- Isabel Greenberg, The Encyclopedia of Early Earth. Thoroughly charming fantasy Earth folklore in graphic novel form. I’ve already picked up a copy, because it’s that neat.
- Ian Tregillis, Something More Than Night. In the future (at a point after weather satellites are no longer operational), an angel with an apparent fondness for noir fiction enigmatically narrates what he’s doing to handle the death of the archangel Gabriel. It’s a premise that wouldn’t normally appeal to me, but the writing in the preview is pretty solid.
- George R. R. Martin & Gardner Dozois, Dangerous Women. The preview features stories by Joe Abercrombie and Megan Abbott, both of whom I like, so this has my attention even if anthology previews are a little tricky to judge.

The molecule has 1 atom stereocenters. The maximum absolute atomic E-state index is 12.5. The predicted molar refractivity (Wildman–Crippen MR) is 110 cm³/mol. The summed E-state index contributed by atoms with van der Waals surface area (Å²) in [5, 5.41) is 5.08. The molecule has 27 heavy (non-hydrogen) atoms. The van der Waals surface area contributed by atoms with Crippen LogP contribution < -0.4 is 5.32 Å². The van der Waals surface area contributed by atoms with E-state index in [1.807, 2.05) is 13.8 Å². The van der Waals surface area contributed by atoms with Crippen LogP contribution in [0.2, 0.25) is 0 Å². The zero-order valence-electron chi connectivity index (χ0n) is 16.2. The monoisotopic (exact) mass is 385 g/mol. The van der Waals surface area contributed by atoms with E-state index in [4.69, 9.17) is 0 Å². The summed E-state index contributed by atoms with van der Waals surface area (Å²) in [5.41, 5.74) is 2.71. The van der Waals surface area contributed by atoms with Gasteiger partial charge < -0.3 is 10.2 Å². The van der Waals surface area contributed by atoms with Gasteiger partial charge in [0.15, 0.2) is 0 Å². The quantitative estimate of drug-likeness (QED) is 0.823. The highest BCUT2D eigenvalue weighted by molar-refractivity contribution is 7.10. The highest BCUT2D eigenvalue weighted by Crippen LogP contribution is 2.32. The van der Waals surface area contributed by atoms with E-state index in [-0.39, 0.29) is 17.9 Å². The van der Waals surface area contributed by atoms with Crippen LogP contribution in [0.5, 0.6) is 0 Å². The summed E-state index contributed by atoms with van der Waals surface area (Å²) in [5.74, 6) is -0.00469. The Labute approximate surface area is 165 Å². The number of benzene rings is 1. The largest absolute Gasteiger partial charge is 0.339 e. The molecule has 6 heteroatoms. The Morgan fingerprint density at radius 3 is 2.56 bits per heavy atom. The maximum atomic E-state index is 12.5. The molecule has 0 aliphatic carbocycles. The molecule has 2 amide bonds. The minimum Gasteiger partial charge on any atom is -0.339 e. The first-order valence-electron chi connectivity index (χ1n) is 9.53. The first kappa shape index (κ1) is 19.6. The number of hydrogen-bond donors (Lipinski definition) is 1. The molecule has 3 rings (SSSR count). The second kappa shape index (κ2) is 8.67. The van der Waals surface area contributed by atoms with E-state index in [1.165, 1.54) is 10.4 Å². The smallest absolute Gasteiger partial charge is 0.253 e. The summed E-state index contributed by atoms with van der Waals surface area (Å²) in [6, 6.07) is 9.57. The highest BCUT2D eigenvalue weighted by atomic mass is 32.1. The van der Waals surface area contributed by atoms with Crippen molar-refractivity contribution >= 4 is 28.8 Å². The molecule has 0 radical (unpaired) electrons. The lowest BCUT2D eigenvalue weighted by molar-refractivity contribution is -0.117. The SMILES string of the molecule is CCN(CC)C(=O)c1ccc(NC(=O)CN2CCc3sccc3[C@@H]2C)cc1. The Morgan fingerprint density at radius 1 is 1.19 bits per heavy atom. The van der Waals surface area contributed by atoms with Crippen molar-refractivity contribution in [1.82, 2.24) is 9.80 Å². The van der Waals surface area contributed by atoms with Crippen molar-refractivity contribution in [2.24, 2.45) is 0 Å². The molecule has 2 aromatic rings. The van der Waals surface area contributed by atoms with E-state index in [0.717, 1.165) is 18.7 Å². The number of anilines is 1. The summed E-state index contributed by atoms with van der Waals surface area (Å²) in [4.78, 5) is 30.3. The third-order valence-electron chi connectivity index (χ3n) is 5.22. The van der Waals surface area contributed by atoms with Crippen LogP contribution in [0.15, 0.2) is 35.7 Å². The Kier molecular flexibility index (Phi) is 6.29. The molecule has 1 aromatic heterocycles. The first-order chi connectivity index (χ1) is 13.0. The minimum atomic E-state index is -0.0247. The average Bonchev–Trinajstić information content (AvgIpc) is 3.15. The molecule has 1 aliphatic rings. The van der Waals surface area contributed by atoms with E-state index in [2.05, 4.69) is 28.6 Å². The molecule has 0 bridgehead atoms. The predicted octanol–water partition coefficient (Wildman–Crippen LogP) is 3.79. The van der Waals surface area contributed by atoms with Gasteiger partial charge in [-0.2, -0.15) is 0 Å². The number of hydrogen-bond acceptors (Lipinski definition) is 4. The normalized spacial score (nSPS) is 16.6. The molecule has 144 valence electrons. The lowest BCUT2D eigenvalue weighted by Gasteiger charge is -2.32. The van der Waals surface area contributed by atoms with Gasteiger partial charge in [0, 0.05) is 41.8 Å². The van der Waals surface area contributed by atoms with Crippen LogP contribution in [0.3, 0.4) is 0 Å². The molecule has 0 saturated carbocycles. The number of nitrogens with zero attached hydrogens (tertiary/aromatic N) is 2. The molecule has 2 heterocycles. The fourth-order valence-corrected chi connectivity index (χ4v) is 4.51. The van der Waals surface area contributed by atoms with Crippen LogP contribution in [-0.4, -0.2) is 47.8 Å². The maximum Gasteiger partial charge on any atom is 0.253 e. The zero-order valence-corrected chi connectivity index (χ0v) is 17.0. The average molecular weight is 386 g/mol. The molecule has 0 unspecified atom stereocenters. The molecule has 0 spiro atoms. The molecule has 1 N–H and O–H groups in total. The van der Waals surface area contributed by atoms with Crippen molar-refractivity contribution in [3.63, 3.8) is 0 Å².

- Joseph Wallace, Invasive Species. Zoological thriller. The preview reminds me of a Michael Crichton novel and/or 1970s zoological horror flicks, which aren’t my favorite things, but it’s better written than most things out this month.
- David Garnett, Lady into Fox. Originally published in 1922, this is a short novel I had never heard of about a man living with his wife after she has literally turned into a fox. The situation is apparently dealt with in a straightforwardly accepting way, sort of like Kafka’s The Metamorphosis (published in 1915) with less existential angst. Reviews suggest the gender dynamics and ultimate resolution of the story may be problematic, but the preview is both intriguing and well-written.
In 2012 and 2013, I tracked all the SF/F releases mentioned on SFSignal’s monthly round-ups of new books, and I gathered Goodreads scores for all of them and re-ranked them by the square of the score (expressed as a percentage) times the log of the number of people submitting ratings.